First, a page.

The evidence for this particular un­derstanding of the product of in­spiration is found in those texts which are constantly (and rightly) quoted to prove inspiration. Prophets do not say, "I am thinking an inspired thought," they say, "this is what the Lord says." David, in 2 Samuel 23:2, says, "The Spirit of the LORD spoke by me, and his word was in my mouth." So also in 2 Timothy 3:16, the focus is on words, "all scripture (Greek – 'each writing') is God-breathed," declares Paul. And, in 2 Peter 1:21 the emphasis is on words, "the holy men of God spoke as they were carried along by the Holy Spirit." Finally, in Matthew 5:18, our Lord speaks of the "jot" and "tittle" of the Law being per­manent. Jots and tittles are written letters and punctuation marks, they indeed are but servants to communi­cate the message, but they are what will not pass away.

This view of Scripture as the writ­ten words of God which convey His message to human beings in their own language is the historic Re­formed position. Biblical theo­logians, whether Paul or his followers, have always exegeted the words of Scripture; they have never discarded them as so much "wrap­ping paper." This is why Reforma­tion theologians, like Calvin, have often been accused by modern com­mentators of believing a "mechani­cal" view of inspiration. The truth is that Calvin never held a mechanical view of inspiration, but he did hold that the result of inspiration is "that the teaching of the law and the prophets came to us not by the will of man, but as dictated by the Holy Spirit." (Commentary on 2 Timothy 3:16) He goes on in the same place to say, "So, the first point is that we treat Scripture with the same rever­ence that we do God, because it is from God alone, and is unmixed with anything human." These, of course, are words on which the modernist chokes.

Honest study will show that Calvin did not at all reject the idea that God used the minds and words of the writers of Scripture to produce His own word; this view is today called "organic inspiration." But Calvin's view of reality was such that the words of Scripture were both 100% Paul's (for example) and at the same time 100% God's. What has happened today is that most people, including many who think of themselves as "Reformed," have taken what this writer calls the "Arminian presupposition about reality." This Arminian presupposi­tion is that in looking at an event we must choose between the will and act of God, and the will and act of man, as the source of the event. The Arminian holds that since I must believe unto salvation, faith must be produced in my heart completely out of my own ability without the inter­vention of God. When he hears a Calvinist say, "Regeneration must come before faith," he throws up his hands and says, "Oh, then we are just puppets."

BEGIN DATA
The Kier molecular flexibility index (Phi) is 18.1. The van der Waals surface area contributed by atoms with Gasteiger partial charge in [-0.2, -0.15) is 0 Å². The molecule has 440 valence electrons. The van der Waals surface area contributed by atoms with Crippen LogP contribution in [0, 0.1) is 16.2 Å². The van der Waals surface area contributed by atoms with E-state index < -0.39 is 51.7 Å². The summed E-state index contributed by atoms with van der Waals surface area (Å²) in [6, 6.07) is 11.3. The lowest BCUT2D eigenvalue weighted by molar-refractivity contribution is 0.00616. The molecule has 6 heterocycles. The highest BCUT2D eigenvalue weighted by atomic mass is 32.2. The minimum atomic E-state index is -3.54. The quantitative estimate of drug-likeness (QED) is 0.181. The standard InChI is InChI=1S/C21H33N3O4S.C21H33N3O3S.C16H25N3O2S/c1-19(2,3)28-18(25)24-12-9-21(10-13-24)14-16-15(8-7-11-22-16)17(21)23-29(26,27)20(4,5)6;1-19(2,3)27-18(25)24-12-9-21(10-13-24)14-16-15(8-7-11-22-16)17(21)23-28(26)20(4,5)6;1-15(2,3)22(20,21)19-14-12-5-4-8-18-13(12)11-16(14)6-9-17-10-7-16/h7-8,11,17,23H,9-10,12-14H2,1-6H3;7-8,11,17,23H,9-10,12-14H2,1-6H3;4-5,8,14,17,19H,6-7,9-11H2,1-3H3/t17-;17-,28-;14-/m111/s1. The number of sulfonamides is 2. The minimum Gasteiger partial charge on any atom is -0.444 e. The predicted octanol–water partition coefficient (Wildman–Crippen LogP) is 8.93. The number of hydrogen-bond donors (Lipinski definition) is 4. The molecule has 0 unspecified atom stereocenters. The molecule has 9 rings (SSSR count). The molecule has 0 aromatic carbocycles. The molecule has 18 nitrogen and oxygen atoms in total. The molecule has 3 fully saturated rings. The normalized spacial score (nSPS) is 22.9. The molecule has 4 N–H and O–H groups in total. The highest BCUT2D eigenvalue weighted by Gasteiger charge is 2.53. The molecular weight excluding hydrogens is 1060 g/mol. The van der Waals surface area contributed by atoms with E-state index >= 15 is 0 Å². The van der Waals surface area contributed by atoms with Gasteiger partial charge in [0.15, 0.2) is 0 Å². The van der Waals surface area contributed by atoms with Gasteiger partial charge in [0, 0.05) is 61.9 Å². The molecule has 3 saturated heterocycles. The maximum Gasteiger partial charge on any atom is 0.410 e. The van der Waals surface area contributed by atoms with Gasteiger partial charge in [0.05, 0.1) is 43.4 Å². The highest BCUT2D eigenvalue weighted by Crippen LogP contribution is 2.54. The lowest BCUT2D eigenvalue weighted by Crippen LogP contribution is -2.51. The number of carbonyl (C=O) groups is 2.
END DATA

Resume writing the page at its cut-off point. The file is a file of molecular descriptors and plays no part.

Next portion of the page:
Calvinism, on the other hand, believes the biblical teaching that both God and man can be and are ac­tive in the same event. This is true, even when man sins, in such a way that God is not the author of sin. Peter teaches, in Acts 2:23 concern­ing the crucifixion of Christ, for ex­ample, that this happened according to the "determining counsel and foreknowledge of God," and yet that those who crucified Christ were sin­ning. In the single event of Christ's crucifixion, man was acting sinfully, while God was acting in love and mercy to save his people from their sins. God and man do act in the same event, God in perfect love and righteousness, man in rebellious sin!